It was all talk and no action - yet

Richard Barry reports on the IDA debate on Internet pornography
Last Monday, the Internet Developers Association, one of at least three organisations attempting to bring order and unity to the Internet community, hosted a debate on the increasingly worrying issue of child pornography on the Internet. The meeting, attended by representatives from UK Internet service providers (ISPs) and the Metropolitan Police, along with journalists, lawyers and feminists, was an attempt to arrive at sensible solutions to the problem.

The meeting served to mend rifts between the Internet community and the Met and allowed the police to re-emphasise the need for collective discussion on the topic. The truth is that the police are as confused as everyone else.

Superintendent Michael Hoskins, who heads up the Clubs and Vice Unit at Charing Cross police station, has the power to close ISPs that have child pornography on their servers, in accordance with the Obscene Publications Act 1959. But the Act is pitifully lacking when it comes to unravelling the intricacies of the Internet, and serves as an ally to the criminals, shielding them with its outdated definitions. In its present form, the 40-year-old Act is seen by many as one of the principle obstacles to arriving at a satisfactory solution.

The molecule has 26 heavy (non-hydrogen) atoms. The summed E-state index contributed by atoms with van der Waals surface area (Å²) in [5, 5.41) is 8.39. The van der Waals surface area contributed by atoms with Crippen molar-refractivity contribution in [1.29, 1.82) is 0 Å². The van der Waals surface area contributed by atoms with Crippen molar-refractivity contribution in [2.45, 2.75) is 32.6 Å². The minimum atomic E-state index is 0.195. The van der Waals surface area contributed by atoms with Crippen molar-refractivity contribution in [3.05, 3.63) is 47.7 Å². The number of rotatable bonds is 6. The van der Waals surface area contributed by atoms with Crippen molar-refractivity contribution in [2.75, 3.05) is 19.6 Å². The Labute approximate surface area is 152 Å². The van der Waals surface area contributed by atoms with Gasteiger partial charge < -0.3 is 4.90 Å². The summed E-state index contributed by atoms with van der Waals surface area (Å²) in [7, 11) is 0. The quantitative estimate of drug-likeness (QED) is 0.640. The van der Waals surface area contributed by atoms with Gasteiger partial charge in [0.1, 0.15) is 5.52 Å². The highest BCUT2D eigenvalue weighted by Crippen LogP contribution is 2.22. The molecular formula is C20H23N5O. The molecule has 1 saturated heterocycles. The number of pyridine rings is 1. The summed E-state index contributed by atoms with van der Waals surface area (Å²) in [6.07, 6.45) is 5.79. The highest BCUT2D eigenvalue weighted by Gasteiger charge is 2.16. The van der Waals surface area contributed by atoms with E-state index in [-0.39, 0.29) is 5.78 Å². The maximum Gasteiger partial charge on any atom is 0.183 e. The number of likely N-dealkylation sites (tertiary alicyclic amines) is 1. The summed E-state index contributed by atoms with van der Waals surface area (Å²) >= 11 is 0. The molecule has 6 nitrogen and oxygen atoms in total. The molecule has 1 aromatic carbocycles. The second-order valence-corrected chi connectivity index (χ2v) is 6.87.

Nigel Williams, the director of Childnet, wants the law to be modernised "and quickly. What you have to realise is that real children are being affected out there - real lives." Supt Hoskins agreed: "I want the Obscene Publications Act changed and we are working with the Government to achieve that."

While the Government decides what to do with the Act, entrepreneurs are stepping in to offer their own solutions. Peter Dawe, who made his fortune from the ISP Unipalm Pipex (now UUnet Pipex), told the meeting he was setting up the Safety Net Foundation, which would attempt to cut out "99.9 per cent" of child pornography. But Mr Dawe's plans were greeted with scepticism by some attending the debate.

"This isn't a problem you can just throw money at," argued Mr Williams. "It needs informed debate and proper thought."

Mr Dawe admitted that he had come up with the idea just six days earlier, but parried: "I've made a lot of money out of the Internet, it's time to put some back."

Entrepreneurs such as Peter Dawe probably won't be the last to try to halt child pornography on the Internet. Public outcry will bolster such efforts.

But at the end of the debate, one was left feeling that the laws designed to protect children are so inadequate that they will make finding a real solution to the problem of child pornography on the Internet more difficult.